Although I had gawffed at them as being rather unsightly and looking slightly akin to-as other sisters have said…like a child playing with an adults shirt and keeping their head inside the neckline-after all, I’m a rather hardcore fan of the more traditional batwing abaya.Until I saw this rather neat sleeved overhead with a different style of cuffs. The cuffs are snug to the arm and give the abaya a puffed sleeve sort of a look. Very trendy. I got it for dirt cheap and had it taken in a bit under the arms so its not quite so boxy and has more of an A-line fit (another of my qualms with most sleeved overheads is the boxy look) and its in this rather nice mustaqbal crepe. Usually I prefer forsan or saloona for overheads as Ive found mustaqbal can be a bit static-prone but sofar this abaya has not raised any static havoc at all… and I’m actually surprised to say this, its quite comfortable, very cool and lightweight. Infact since I got it two weeks ago ive worn it almost every time Ive gone out. of course I put elastic in the head area so it stays on my head like glue. hehehehhe.
Ive come to understand why most overhead wearing local women wear the sleeved variety. They are definitely a bit easier to wear than the traditional batwings. You can carry your purse easier and you can carry packages, kidlets, groceries, whatever without much worrying about tripping over the extra fabric. You can go out in less clothing under it – if the overhead is sewn up the front (which mine is) as its closer fitting to the body, so less chance of something being exposed. Although I love the look of the batwing overheads, they truly are elegant and beautiful and can feel wonderful to wear, they do have a few downsides…namely the extra fabric which can make doing certain things a bit difficult.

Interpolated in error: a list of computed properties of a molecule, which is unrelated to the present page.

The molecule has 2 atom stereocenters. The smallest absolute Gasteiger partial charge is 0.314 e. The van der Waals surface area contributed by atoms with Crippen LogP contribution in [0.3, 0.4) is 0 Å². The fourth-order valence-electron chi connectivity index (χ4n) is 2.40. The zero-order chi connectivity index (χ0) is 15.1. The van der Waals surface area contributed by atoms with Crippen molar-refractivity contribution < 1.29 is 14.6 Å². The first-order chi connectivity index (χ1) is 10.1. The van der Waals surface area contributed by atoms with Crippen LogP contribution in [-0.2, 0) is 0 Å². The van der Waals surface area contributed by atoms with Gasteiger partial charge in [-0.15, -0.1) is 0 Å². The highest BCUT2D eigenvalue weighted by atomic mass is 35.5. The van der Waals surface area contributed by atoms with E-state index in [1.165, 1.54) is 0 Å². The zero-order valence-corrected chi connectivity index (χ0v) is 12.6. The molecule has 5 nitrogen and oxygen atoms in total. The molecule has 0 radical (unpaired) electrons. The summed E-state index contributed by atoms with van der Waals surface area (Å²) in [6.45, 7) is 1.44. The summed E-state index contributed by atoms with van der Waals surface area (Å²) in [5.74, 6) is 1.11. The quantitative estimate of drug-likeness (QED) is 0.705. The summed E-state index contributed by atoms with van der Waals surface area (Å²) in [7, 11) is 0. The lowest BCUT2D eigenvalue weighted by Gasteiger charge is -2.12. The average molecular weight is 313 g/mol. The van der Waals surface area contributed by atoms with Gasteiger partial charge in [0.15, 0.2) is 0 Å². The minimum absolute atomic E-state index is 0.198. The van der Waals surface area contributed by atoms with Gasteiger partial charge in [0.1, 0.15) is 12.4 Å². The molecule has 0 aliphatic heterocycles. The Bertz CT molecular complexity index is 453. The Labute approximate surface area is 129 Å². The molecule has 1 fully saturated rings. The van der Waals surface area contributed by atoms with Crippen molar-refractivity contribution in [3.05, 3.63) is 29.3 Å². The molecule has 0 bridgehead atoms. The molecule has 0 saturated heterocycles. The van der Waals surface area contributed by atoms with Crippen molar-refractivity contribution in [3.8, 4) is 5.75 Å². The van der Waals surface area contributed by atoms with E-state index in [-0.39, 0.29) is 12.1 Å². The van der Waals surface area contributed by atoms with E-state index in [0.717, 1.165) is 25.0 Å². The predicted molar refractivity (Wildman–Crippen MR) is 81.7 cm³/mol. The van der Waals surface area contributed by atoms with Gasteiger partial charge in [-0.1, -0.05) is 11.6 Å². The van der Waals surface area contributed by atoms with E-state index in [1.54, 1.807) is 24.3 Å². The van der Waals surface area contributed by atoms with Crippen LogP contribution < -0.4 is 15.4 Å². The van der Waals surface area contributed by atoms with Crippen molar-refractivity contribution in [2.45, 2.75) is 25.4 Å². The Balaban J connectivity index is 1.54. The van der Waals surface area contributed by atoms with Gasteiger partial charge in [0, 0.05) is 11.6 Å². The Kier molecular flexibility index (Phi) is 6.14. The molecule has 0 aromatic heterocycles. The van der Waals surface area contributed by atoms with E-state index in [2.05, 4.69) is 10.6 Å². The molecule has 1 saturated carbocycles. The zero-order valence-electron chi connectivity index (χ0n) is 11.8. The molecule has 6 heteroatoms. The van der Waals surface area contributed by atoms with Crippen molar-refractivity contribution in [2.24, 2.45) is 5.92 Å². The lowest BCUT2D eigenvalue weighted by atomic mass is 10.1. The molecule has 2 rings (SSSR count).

But anyway, overall, Ive come to like the sleeved overhead I got.
Here is some quickie pics to show the cuffs.
Also Ive come to the decision that upon returning to the US I shall continue or try atleast to wear the overhead frequently when going out. First because I’ve become very accustomed to them (so much so that when I go out in a shoulder abaya, I actually feel really strange and uncomfortable!) and I feel that they are a more superior form of covering and I love how they cover all, no hassle, no whatever. But, I do know that in most areas outside of this region, the overhead can look a bit scary, but I think I will try to wear the sleeved style as its more of a hybrid and its not as big, voluminous and maybe…erm, “scary” to the average person. And we will be living in a suburb of a large, diverse city so I dont think I’ll have many problems, after all, before coming here I almost exclusively wore overgarments anyway and I preferred the bigger styles as well. Also I do know some sisters who wear niqab and overheads and they don’t get anything out of the ordinary from their wearing them. (obviously though, en’shallah once I am working again I will stick to professional looking shoulder abayaat and jilbab suits, but outside of work…I can wear what I choose, en’shallah)
What do you all think?
On a side note…before I continue with the rest of my post…check this hair flower out! Its a new style from UAE, its actually a hair scrunchie hair flower! This one isnt too big, but Ive seen some which are rather massive! LOL…